The U.S. Supreme Court announced yesterday that it will not review a decision of the U.S. Court of Appeals for the Sixth Circuit on the extent to which Section 404(c) of the Employee Retirement Income Security Act shields plan fiduciaries from claims of imprudent investment in employer stock See State Street Bank and Trust Co. v. Pfeil, U.S., No. 12-256, cert. denied 12/3/12. Earlier this year, the Sixth Circuit held that, while the Section 401(k) plan participants pleaded sufficient facts to overcome the “presumption of prudence” (frequently called the "Moench" presumption) that attaches to plans that invest in employer stock, the lower court erred in applying the presumption at the motion-to-dismiss stage. According to the Sixth Circuit, plan fiduciaries cannot escape their duty of prudent investing by asserting at the pleadings stage that any losses plan participants suffered were caused by the participants' decisions to continue investing in employer stock, asserting that “[s]uch a rule would improperly shift the duty of prudence to monitor the menu of plan investments to plan participants” and would place an “unreasonable burden” on “unsophisticated” participants.
By way of background, in 2009, two General Motors Corp. employees filed a proposed class action alleging that State Street Bank and Trust Co. breached its fiduciaries duties by waiting too long to divest GM's Section 401(k) plans of their holdings in GM stock. The U.S. District Court for the Eastern District of Michigan dismissed the employees' complaint and found that, although they were likely to overcome the “presumption of prudence” that attaches to plans that invest in employer stock, they would be unable to show that State Street caused their investment losses, because the employees retained ultimate control over their investment selections. On appeal, the Sixth Circuit reversed, finding that the district court erred in applying the presumption of prudence at the motion to dismiss stage. The presumption, the appellate court said, was an evidentiary presumption, rather than an additional pleading requirement. The Sixth Circuit also found that the employees plausibly pleaded a causal connection between State Street's alleged breach and the plan losses. In so finding, the appeals court said the district court erroneously relied on the fact that the plaintiffs could divest their plan accounts of the GM stock to find that State Street's alleged breach did not cause plan losses.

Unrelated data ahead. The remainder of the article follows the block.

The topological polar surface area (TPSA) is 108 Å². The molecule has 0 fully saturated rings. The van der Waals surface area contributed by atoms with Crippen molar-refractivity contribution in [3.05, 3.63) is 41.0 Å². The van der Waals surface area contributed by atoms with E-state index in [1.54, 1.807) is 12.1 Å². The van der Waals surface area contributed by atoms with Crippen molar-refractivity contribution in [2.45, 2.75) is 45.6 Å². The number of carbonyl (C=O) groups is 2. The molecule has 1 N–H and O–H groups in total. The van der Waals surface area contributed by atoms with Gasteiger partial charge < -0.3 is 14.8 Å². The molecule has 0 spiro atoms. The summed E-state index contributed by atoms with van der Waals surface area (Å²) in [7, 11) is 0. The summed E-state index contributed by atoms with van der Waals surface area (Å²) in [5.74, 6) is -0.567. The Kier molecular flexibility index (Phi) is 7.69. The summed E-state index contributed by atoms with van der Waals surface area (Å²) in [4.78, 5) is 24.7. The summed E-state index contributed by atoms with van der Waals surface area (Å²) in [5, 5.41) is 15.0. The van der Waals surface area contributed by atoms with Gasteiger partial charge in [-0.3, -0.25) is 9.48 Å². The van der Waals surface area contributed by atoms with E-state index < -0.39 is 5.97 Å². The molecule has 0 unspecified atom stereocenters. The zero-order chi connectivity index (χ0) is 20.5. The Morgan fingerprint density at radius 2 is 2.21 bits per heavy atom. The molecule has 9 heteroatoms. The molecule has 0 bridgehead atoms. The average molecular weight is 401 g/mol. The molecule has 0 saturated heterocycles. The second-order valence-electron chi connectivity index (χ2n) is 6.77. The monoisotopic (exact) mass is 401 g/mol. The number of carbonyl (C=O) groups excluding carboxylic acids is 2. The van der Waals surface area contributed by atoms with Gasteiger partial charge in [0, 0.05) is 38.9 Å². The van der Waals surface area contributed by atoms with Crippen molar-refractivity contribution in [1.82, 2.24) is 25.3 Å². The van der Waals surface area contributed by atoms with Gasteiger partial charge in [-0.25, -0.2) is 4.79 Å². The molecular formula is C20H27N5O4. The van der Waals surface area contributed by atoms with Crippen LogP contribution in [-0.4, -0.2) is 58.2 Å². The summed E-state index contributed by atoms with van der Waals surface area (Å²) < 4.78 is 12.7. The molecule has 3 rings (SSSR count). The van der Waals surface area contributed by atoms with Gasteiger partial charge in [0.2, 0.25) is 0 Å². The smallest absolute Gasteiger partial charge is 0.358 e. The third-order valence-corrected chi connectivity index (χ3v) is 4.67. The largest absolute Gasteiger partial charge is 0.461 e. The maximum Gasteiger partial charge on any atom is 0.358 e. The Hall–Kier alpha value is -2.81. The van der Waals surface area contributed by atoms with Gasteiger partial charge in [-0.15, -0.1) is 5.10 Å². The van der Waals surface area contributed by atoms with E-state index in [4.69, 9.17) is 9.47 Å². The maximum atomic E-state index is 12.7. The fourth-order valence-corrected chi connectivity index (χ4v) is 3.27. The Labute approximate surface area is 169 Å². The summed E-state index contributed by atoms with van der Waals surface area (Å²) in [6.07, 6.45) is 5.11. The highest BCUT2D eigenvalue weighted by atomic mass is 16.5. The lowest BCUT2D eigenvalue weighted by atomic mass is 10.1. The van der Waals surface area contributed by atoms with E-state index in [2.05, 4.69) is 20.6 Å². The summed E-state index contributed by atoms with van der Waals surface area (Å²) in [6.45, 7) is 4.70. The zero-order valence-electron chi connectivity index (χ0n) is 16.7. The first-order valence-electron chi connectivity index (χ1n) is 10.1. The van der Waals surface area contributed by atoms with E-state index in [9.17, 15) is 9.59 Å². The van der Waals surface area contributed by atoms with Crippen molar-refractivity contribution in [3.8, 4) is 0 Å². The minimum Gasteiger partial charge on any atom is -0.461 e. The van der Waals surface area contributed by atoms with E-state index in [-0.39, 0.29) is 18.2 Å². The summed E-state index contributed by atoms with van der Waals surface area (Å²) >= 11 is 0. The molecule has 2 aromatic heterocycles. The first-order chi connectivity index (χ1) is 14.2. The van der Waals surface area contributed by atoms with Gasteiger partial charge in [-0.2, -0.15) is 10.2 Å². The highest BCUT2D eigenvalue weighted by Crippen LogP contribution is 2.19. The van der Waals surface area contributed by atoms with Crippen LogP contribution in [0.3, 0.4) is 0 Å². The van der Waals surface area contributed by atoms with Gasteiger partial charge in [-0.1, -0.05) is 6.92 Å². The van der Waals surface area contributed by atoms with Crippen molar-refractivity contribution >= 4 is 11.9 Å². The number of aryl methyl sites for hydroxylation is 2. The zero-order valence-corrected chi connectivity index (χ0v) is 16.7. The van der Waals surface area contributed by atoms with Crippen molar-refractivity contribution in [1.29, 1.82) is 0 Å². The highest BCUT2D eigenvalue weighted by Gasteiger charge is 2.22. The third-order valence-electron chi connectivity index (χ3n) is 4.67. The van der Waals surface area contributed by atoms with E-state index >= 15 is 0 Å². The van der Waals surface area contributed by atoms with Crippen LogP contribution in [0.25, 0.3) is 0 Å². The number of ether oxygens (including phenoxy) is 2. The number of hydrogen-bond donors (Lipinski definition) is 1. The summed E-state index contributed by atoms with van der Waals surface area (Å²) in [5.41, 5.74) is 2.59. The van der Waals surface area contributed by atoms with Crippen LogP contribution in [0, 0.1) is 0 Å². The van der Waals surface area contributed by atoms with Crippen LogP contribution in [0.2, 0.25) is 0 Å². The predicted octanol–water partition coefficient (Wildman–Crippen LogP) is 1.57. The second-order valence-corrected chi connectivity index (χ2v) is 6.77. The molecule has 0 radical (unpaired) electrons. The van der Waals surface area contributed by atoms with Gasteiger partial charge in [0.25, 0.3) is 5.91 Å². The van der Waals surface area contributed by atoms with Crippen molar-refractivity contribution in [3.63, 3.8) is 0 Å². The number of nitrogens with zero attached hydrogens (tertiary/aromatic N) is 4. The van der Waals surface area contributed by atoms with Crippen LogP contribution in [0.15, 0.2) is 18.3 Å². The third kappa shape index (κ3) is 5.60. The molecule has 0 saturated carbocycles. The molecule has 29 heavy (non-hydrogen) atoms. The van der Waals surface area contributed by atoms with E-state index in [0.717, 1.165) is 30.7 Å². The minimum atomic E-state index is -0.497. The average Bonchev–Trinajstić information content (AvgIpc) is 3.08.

In its petition for review, State Street framed the issue to the Supreme Court as whether ERISA Section 404(c) provides fiduciaries of otherwise-qualified plans a defense to liability against an imprudent investment claim when the participant's control over the investment is the proximate cause for the loss. It also asked the Court to consider a second question—whether liability under ERISA Section 409(a) for a breach of fiduciary duty claim requires that the breach constitute the proximate cause of the loss. In response to State Street's petition, the employees challenged whether a circuit split existed with respect to ERISA Section 404(c), saying that “[a]ny such circuit split, however, has no bearing on the Sixth Circuit's holding in the case because the Sixth Circuit held that 404(c) is a fact-intensive affirmative defense that the district court improperly applied on a motion to dismiss, an issue on which the courts of appeals unanimously agree.” The employees argued that State Street, as an ERISA fiduciary, “cannot breach its duty and then escape liability as a matter of law on 404(c) or causation grounds when the exact risk State Street was supposed to protect against materializes to harm the plans.” The employees also asserted that State Street's petition did not seek review of the case's “key holding,” which they contended was the holding that “GM plan participants had alleged sufficient facts to overcome the presumption of prudence,” and instead sought review of only two “narrow issues.”